The veterinary profession's mission is tied to human and social welfare and resonates with the one welfare concept. Our profession was founded to protect the health of animals used for human needs such as work, war, and food.18 From the beginning, therefore, veterinarians have had a responsibility to promote human well-being alongside animal well-being. Today, this mission continues: companion animal veterinarians promote the human-animal bond, regulatory veterinarians guard public health and ensure a safe food supply for humans and animals alike, and veterinary researchers work at the interface of human and animal health and welfare. There are countless examples, but it is clear the veterinary profession is driven toward promoting human well-being alongside animal well-being.19 The one welfare concept embodies this mission.

The one welfare concept also offers a timely expansion of opportunities for veterinarians. A recent National Academy of Sciences report20 highlighted the growing societal need for veterinary leadership in new and emerging fields related to ecosystems, public health, and global ecology. It also highlighted the need for a sustainable investment in these nontraditional competencies. Recognizing the interconnectedness of human, social, and animal welfare will highlight the changing role of veterinarians in the animal welfare and public service disciplines and allow veterinarians to assume roles in arenas not traditionally associated with veterinary medicine. A one welfare approach could help catalyze networking in scientific policy creation, expanding a role that organized veterinary medicine already assumes to some degree.21,22 In essence, the one welfare approach offers a new vision to address social challenges, and the veterinary profession would do well to spearhead this movement.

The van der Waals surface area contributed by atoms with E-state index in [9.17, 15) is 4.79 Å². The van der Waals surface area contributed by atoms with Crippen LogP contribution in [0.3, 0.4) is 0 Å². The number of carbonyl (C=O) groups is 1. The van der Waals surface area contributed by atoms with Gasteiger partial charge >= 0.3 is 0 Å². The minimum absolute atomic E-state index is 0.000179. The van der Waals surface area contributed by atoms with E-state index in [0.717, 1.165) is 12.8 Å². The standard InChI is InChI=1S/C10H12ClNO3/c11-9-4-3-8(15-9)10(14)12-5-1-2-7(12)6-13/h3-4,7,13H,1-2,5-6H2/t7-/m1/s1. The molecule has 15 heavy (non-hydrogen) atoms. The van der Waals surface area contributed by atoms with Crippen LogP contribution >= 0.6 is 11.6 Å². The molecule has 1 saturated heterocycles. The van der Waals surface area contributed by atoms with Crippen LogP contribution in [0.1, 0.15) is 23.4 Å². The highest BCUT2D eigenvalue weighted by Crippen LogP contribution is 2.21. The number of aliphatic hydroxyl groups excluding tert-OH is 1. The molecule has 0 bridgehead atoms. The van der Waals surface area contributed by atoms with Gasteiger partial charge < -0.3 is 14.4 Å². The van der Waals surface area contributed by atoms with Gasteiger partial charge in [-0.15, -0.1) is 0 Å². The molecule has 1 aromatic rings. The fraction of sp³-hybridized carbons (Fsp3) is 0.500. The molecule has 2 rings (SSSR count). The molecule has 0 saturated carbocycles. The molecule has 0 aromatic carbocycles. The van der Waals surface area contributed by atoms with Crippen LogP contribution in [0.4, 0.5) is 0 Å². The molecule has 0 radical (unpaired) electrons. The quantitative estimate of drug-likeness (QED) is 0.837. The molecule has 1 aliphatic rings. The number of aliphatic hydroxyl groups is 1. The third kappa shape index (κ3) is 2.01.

At the dawn of agriculture 10,000 years ago, humans and domesticated animals comprised approximately 0.1% of the vertebrate mass on land. Today, that figure is closer to 98%. As stated by Paul MacCready,23 “Over billions of years, on a unique sphere, chance has painted a thin covering of life—complex, improbable, wonderful, and fragile. Suddenly we humans (a recently arrived species no longer subject to the checks and balances inherent in nature) have grown in population, technology, and intelligence to a position of terrible power: we now wield the paintbrush.” As society tries to manage this power, veterinarians are on the forefront as guardians of the health and welfare of animals and the public. Our profession's mission is particularly awe inspiring in this view. We have already recognized the power of interdisciplinary and international approaches to complex issues. In adopting the concept of one welfare, the veterinary profession can grasp an expanded capacity to enhance human and animal well-being across the biological ecosystem in which we coexist.